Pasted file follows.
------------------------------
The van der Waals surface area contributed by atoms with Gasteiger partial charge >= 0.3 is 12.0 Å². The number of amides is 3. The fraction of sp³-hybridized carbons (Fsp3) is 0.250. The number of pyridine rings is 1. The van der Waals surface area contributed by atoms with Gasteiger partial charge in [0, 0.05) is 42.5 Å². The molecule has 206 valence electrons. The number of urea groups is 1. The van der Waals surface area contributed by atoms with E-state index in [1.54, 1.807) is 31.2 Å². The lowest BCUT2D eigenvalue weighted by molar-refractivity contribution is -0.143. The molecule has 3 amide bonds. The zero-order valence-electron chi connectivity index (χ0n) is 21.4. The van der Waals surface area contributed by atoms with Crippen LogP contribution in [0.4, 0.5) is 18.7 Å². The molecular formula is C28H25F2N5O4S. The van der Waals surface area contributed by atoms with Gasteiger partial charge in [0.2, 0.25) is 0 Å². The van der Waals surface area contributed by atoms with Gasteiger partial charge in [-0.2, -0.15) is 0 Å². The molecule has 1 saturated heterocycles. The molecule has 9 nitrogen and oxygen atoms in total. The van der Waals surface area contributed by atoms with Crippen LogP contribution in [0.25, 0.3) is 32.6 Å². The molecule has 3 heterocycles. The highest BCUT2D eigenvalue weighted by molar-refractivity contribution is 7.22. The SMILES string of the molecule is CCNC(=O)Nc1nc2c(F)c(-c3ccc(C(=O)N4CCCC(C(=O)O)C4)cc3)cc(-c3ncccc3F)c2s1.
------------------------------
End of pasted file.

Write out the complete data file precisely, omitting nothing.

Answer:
The van der Waals surface area contributed by atoms with Gasteiger partial charge >= 0.3 is 12.0 Å². The number of amides is 3. The fraction of sp³-hybridized carbons (Fsp3) is 0.250. The number of pyridine rings is 1. The van der Waals surface area contributed by atoms with Gasteiger partial charge in [0, 0.05) is 42.5 Å². The molecule has 206 valence electrons. The number of urea groups is 1. The van der Waals surface area contributed by atoms with E-state index in [1.54, 1.807) is 31.2 Å². The lowest BCUT2D eigenvalue weighted by molar-refractivity contribution is -0.143. The molecule has 3 amide bonds. The zero-order valence-electron chi connectivity index (χ0n) is 21.4. The van der Waals surface area contributed by atoms with Crippen LogP contribution in [0.4, 0.5) is 18.7 Å². The molecular formula is C28H25F2N5O4S. The van der Waals surface area contributed by atoms with Gasteiger partial charge in [0.2, 0.25) is 0 Å². The van der Waals surface area contributed by atoms with Gasteiger partial charge in [-0.2, -0.15) is 0 Å². The molecule has 1 saturated heterocycles. The molecule has 9 nitrogen and oxygen atoms in total. The van der Waals surface area contributed by atoms with Crippen LogP contribution in [0.25, 0.3) is 32.6 Å². The molecule has 3 heterocycles. The highest BCUT2D eigenvalue weighted by molar-refractivity contribution is 7.22. The SMILES string of the molecule is CCNC(=O)Nc1nc2c(F)c(-c3ccc(C(=O)N4CCCC(C(=O)O)C4)cc3)cc(-c3ncccc3F)c2s1.